You can deploy SQL Server databases with Deployment Manager using database packages.
This article describes:
What database packages contain
Database packages contain database object creation scripts representing the state of a database (including any static data). Packages can also contain:
- upgrade scripts to upgrade a database from previous versions you have deployed with Deployment Manager
- creation scripts to create a database
- HTML documentation of the database
How Deployment Manager upgrades databases
Deployment Manager upgrades databases in one of two ways:
- Dynamic upgrade (using SQL Compare during deployment)
By default, Deployment Manager upgrades the database automatically, using the SQL Compare engine.
- Static upgrade (using an upgrade script)
If you created a database package using the SQL Automation Pack v188.8.131.52 or earlier, and chose the static deployment option, upgrade scripts are included in the database package.
Deployment Manager checks if the package contains an upgrade script that's appropriate for the current deployment. If it does, Deployment Manager runs the script to upgrade the database. Otherwise, it performs a dynamic upgrade.
Deployment Manager can validate a deployment by checking that the state of the database you are deploying to is identical to the state of the database in the package.
There are two types of validation:
- Pre-deployment validation
Deployment Manager validates the deployment before it is performed.
Pre-deployment validation is useful because it can detect database drift. Database drift occurs when changes are made to the database outside of a Deployment Manager deployment. If Deployment Manager performs a dynamic upgrade, these changes will be lost. If Deployment Manager performs a static upgrade, there may be errors when the upgrade script is executed.
If database drift is detected, the validation fails. The database is not updated, and the next deployment steps are not performed.
- Post-deployment validation
Deployment Manager validates the deployment after it has been performed.
Post-deployment validation is useful because it can confirm that the deployment was successful. The validation will also detect any changes made to the database schema or static data outside of the Deployment Manager deployment (if a DDL or DML trigger ran during the deployment, for example).
If the deployment was not successful, or any unexpected changes are detected, the validation fails. The database has been updated, but the next deployment steps are not performed.
Table-valued functions are used in Deployment Manager 2.2.6 and later. They replace
, which were used up to version 2.2.4.
When you deploy a database with Deployment Manager, or when you package a database using the SSMS add-in, the table-valued function DeploymentManagerLastDeployment() is added to the database. It has two columns, each with one row:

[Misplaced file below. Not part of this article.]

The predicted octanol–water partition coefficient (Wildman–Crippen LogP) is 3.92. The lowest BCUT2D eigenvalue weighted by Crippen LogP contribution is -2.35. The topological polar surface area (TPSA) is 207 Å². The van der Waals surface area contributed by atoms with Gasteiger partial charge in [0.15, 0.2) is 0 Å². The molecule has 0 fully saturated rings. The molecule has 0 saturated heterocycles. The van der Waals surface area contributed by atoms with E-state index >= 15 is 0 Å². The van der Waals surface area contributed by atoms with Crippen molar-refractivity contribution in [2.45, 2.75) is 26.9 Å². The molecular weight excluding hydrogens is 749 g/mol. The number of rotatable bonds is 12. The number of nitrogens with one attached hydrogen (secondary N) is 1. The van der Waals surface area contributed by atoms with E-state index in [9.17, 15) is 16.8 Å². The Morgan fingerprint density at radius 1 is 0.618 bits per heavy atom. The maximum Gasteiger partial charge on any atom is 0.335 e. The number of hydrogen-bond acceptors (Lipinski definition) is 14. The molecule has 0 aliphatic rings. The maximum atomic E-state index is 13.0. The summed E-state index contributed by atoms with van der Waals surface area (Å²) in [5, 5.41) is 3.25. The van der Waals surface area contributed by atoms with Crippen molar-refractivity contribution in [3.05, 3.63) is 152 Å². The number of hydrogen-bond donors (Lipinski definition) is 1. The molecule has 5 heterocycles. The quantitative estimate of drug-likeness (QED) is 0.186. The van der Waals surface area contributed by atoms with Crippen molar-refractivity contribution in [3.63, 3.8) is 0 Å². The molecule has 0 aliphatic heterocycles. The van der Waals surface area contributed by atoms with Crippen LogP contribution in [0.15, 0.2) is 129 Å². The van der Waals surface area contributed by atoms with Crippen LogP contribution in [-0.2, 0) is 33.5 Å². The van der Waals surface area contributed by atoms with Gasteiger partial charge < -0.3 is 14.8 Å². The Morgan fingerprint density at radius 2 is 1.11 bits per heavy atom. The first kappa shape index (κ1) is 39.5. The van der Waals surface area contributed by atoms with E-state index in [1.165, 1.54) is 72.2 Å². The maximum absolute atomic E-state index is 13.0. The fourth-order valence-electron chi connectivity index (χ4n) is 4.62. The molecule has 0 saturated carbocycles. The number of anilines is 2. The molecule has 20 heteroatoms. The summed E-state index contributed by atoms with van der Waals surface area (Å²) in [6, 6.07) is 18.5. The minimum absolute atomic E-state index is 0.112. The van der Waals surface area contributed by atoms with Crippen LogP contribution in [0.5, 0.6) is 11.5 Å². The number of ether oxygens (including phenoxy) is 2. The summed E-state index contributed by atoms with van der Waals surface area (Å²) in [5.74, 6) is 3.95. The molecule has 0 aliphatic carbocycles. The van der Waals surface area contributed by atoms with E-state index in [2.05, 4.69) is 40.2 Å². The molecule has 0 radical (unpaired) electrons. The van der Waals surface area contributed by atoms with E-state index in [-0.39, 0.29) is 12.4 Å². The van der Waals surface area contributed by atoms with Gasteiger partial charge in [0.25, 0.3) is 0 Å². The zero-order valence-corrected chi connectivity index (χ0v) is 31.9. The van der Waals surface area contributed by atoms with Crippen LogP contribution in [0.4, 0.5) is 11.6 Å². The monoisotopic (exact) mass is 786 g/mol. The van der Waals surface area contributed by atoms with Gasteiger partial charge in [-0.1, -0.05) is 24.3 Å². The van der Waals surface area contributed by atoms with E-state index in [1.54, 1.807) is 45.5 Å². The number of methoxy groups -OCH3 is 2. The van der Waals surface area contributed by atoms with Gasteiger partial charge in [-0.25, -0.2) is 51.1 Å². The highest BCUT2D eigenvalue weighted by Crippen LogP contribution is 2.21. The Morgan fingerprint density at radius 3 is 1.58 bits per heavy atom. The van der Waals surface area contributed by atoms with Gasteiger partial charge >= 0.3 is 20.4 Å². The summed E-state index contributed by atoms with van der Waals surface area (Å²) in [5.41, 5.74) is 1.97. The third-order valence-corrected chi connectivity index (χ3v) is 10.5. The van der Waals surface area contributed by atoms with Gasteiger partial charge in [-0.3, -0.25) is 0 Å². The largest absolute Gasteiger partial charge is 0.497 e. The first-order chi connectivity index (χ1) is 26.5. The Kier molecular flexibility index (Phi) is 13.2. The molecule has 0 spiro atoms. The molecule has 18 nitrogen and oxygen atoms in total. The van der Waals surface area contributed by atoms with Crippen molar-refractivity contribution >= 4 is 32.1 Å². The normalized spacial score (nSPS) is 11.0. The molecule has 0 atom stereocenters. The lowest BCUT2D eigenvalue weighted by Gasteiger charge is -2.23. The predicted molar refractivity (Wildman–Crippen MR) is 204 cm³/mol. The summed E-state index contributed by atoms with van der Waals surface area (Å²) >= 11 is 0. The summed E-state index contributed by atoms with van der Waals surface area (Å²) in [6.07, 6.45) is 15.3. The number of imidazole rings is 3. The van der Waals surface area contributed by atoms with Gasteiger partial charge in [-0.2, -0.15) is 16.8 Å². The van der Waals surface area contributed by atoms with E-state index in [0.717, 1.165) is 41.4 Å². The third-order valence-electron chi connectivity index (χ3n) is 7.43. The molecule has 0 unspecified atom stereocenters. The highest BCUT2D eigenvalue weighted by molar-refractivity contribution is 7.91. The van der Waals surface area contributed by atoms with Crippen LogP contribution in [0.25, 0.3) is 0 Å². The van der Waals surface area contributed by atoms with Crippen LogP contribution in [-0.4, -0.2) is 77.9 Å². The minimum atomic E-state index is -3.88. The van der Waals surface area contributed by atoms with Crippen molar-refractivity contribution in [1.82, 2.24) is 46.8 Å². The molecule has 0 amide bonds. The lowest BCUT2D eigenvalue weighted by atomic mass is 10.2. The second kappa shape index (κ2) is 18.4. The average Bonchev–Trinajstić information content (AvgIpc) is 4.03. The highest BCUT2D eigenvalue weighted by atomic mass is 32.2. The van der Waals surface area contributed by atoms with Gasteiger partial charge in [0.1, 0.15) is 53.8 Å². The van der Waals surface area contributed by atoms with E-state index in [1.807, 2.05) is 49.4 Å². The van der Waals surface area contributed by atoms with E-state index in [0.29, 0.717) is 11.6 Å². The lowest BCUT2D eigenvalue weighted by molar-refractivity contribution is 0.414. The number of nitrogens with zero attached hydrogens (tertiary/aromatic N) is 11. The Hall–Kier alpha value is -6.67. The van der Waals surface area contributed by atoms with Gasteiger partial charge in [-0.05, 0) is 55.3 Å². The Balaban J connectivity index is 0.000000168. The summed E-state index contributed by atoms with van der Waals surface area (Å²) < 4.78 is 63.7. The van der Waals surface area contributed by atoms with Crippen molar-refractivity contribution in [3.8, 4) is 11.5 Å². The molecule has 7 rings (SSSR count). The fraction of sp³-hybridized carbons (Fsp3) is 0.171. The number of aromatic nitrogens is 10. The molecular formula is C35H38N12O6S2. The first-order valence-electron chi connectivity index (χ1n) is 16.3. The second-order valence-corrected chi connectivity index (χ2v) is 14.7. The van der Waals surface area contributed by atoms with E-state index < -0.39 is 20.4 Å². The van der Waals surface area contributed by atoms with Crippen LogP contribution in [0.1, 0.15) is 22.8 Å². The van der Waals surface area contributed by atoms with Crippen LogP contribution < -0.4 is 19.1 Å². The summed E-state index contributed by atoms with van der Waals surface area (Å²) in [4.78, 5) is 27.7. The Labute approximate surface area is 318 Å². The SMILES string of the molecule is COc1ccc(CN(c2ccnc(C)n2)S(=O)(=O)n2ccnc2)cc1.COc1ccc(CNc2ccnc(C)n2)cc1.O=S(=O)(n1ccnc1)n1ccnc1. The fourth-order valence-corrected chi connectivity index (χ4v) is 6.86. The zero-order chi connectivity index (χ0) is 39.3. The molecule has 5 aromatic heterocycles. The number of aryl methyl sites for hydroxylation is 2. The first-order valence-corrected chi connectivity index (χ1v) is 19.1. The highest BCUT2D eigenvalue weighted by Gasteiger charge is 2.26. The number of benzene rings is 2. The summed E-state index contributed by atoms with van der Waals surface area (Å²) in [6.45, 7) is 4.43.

The name of the package.
The version number of the package.
When deploying a database with Deployment Manager, the properties are set with the package name and version of the package that you're deploying. When packaging databases using the SSMS add-in, the properties are set to the most recent package name and version you published.
The function is added to the RedGateLocal schema.
Extended properties were used in Deployment Manager 2.2.4 and earlier. They have been replaced with
in 2.2.6 and later.
When you first deploy a database with Deployment Manager, two extended properties are added to the database:
- DeploymentManager Deployed Package ID
The name, or ID, of the database package.
- DeploymentManager Deployed Package Version
The version number of the database package.
Deployment Manager uses these extended properties in future pre-deployment validations and static upgrades.
In future pre-deployment validations, the extended properties will be used to ensure that the database is validated against the correct package version.
In future static upgrades, the extended properties will be used to ensure that the correct upgrade script is used during the deployment.
The extended properties are updated automatically with each deployment.
Before Deployment Manager 2.2.6, you cannot deploy SQL Azure databases with Deployment Manager because SQL Azure does not support extended properties.
Creating and publishing database packages
You can create and publish database packages from SQL Server Management Studio (SSMS) using the Deployment Manager add-in. For information, see:
If you're using TeamCity as your continuous integration server, see:
If you aren't using TeamCity, you can automate the creation of database packages with MSBuild:
Deploying database packages
To deploy database packages with Deployment Manager, you need to specify some variables in your project. For details, see: